Dina Kamal’s architectural background has always informed her aesthetic, which began with a reworking of signet rings and a passion for muted beige gold. The low-key hue quickly become her trademark and remains a significant cornerstone of her jewellery. Since then, Kamal has become increasingly fixated on proportions, which has led to her producing simple and refined forms. Her architecture training is evident in her latest ‘Twin’ series and ‘V’ ring collections. The latter is built on a bridge that holds the diamonds, allowing for the piece to be flooded with light.
W*: You’ve always mixed ancient historical influences with a tactile modernity. What was your approach for these latest rings?
Dina Kamal: I work on functional jewellery, something you can wear every day. I’ve trained my senses to know how to get the balance right. I craft it and make it precious and that’s what I think luxury should be about.
How has your broader design background informed your eye for jewellery?
An architect’s pieces can be sterile. Often pieces are designed out of context, with the focus not on how it’s worn. The context of how it’s wrapped around you is really interesting. It’s understanding the proportion and bringing texture into it also that makes the difference.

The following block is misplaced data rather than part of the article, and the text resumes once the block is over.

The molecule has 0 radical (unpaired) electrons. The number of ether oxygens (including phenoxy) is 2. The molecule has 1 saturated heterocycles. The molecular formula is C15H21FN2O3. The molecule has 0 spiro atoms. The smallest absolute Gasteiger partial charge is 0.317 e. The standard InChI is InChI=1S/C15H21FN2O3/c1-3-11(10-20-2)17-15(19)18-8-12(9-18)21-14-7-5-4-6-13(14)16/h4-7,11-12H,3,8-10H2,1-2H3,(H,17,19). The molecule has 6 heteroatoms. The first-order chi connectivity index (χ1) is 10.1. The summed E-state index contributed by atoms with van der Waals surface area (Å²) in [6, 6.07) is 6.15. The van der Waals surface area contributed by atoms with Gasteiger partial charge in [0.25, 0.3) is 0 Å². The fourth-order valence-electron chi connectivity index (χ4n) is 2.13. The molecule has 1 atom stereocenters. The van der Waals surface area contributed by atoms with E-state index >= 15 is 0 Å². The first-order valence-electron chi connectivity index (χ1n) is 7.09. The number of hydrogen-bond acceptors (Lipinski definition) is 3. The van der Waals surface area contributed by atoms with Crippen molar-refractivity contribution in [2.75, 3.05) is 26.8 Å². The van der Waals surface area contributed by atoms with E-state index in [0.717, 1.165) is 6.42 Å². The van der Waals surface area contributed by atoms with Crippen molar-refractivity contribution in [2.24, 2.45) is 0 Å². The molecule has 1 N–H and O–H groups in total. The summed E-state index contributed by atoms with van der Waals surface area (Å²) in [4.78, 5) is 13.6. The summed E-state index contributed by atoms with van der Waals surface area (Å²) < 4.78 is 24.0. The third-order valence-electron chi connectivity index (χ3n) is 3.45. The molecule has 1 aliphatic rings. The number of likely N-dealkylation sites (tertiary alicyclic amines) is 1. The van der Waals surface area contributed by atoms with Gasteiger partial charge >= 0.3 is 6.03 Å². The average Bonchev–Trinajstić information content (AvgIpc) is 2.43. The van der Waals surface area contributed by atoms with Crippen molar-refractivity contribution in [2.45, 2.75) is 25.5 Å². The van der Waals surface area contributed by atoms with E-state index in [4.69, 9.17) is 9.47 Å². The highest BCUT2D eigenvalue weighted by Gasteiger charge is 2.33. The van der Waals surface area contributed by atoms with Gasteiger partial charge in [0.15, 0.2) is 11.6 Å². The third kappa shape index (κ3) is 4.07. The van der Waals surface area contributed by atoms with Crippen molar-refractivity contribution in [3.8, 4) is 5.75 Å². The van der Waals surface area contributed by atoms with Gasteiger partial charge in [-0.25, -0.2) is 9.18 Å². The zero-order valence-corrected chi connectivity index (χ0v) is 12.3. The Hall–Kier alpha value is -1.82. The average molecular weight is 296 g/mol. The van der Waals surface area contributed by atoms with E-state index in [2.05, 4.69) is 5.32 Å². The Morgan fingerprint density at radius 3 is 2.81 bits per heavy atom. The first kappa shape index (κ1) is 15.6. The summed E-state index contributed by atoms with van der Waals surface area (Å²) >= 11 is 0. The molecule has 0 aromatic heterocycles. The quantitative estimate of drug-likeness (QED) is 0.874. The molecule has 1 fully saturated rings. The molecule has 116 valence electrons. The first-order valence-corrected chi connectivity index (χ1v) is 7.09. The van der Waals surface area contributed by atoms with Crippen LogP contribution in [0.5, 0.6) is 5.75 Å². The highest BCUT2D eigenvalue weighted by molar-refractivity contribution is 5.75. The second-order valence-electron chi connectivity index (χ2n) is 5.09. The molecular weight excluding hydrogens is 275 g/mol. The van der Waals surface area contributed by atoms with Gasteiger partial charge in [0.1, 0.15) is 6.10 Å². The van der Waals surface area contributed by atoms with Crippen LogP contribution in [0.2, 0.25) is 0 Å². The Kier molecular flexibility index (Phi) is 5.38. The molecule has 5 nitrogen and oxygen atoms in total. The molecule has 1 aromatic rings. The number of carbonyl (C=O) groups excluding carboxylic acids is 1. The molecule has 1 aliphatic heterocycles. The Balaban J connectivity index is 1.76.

How do you achieve this distinction?
The fact that my pieces are handmade gives them warmth. I truly believe the process is a sacred one. If a ring wasn’t textured, it would be modern and cold.
Tell us about the geometrical complexities of your ‘V’ ring with its custom-cut diamonds?
It’s composed of two trapezoids, not rectangles, and they shift slightly, up and down.
So the bridge that you have created allows the stone to appear to be floating?
Yes, it’s subtle, but rich. It’s not about wearing the fancy diamond. It’s about seeing the value, but not in a flashy way.
You’ve chosen cushion cuts for your ‘Twin Emerald’ ring. What did you want to achieve with this strategic choice?
They’re hard to find, but it had to be them. I wanted to empower the emeralds, which are very fragile. To mount it, not in the traditional way, is very difficult. The result is old craftsmanship but it’s technically modern.